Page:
“…Have ye not read, that he which made them at the beginning made them male and female.” (Matthew 19:4)
“But from the beginning of the creation God made them male and female.” (Mark 10:6)
God created. God is the “First Cause.” He is transcendent of His creation, that is, God exists apart from and not subject to that which He created. To the secular scientist, this is incomprehensible. The Hebrew word “bara” is here translated created. The Latin phrase for this word is ex nihilo, which essentially means, “out of nothing.” As others have pointed out, this word is only used in the context with God, never man. Contrary to secular science, and the supposed Big Bang, there really was nothing. There were no quanta (energy particles) or matter. What an awesome God we serve! True are the words of the writer of the book of Hebrews, “For the word of God is quick (living), and powerful…” Yes, He spoke, and matter began to exist as did time.
The heaven and the earth. Many Hebrew scholars say that the phrase, heaven and earth, is a merism. A merism is a term which means that two contrasting words denote the entirety or totality of a thing. The example given for it in a dictionary is, “I searched high and low.” In other words, he searched everywhere. So, in this first verse, the Bible declares that God created all matter which He would use to form the universe.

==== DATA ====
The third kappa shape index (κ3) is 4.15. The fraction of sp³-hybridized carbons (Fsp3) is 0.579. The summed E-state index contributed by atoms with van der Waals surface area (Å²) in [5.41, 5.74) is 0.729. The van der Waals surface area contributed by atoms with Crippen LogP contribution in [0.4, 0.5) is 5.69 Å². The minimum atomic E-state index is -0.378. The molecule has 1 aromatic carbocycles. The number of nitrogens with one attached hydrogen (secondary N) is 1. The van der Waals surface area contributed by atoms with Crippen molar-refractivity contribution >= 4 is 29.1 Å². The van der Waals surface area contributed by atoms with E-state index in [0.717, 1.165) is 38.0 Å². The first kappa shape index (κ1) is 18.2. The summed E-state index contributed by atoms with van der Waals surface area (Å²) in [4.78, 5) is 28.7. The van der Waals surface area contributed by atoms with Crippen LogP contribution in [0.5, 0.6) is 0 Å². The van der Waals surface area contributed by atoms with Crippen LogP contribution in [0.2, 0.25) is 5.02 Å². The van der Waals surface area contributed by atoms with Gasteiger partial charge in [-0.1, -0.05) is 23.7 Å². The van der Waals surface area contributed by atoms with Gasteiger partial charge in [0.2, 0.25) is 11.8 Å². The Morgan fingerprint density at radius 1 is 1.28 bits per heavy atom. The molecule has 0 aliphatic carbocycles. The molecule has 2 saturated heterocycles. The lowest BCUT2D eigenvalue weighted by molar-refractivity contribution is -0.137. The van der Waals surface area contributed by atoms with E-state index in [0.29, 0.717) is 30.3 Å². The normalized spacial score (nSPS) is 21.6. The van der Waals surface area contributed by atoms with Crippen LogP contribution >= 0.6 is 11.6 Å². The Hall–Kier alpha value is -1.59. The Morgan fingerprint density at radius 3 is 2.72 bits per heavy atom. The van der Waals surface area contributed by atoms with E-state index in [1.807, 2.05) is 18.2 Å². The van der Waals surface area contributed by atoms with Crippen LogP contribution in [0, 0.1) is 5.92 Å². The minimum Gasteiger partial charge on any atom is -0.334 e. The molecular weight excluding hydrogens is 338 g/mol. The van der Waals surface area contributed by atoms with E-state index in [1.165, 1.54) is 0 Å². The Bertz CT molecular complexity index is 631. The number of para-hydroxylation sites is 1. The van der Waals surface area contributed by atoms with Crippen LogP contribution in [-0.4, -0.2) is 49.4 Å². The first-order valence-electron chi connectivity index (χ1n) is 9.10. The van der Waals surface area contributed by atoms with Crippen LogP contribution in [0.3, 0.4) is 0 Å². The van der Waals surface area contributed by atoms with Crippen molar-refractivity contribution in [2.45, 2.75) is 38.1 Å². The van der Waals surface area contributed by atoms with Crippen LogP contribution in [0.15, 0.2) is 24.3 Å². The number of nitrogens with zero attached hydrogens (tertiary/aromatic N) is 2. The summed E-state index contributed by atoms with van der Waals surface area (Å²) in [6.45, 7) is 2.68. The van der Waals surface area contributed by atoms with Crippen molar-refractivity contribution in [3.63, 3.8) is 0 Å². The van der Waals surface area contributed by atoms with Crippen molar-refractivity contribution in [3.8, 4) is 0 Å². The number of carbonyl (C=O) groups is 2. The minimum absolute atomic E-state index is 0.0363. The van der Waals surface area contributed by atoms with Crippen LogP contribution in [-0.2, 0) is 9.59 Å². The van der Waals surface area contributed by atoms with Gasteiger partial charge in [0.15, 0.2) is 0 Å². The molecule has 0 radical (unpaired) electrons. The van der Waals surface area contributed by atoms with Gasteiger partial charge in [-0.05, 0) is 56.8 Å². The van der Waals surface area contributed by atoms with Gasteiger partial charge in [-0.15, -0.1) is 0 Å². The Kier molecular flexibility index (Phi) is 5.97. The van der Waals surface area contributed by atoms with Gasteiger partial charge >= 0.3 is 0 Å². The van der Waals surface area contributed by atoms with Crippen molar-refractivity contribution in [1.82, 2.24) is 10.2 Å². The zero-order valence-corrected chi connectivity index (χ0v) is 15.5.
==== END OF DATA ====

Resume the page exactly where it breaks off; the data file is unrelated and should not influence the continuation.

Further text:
The beginning of the universe in time is the single biggest bug-bear for the secular cosmologists. They must eliminate the need for the beginning in order that they can eliminate the need for the Creator Himself. If you have an origin in time, you can argue that anything that exists, and had a beginning in time, also had to have a Creator.
This is the Cosmological Argument. And if the big bang cosmologist agrees the universe exists and began to exist at some moment in time past, then it also had to have had a cause–a first cause. That first cause can only have been an infinite Creator, who is greater than the universe itself.
Some long age/old earth Christian apologists use this argument starting with the assumption that the big bang was a real historical event. That also is a flawed approach even though they use valid logic after the fact. Their initial assumption–their starting premise–is not a fact (or cannot be proven to be a fact) and hence the rest of their argument fails.
But what would these apologists, like W.L. Craig or H. Ross, say when the secular big bang theorists continue to push towards the elimination of the origin in time, even the big bang beginning itself?
Astrophysicist Ethan Siegel is quoted (September 21, 2017) in an article in Forbes titled “The Big Bang Wasn’t The Beginning, After All”:
The conclusion was inescapable: the hot Big Bang definitely happened, but doesn’t extend to go all the way back to an arbitrarily hot and dense state. Instead, the very early Universe underwent a period of time where all of the energy that would go into the matter and radiation present today was instead bound up in the fabric of space itself. That period, known as cosmic inflation, came to an end and gave rise to the hot Big Bang, but never created an arbitrarily hot, dense state, nor did it create a singularity. What happened prior to inflation — or whether inflation was eternal to the past — is still an open question, but one thing is for certain: the Big Bang is not the beginning of the Universe! [my emphases added]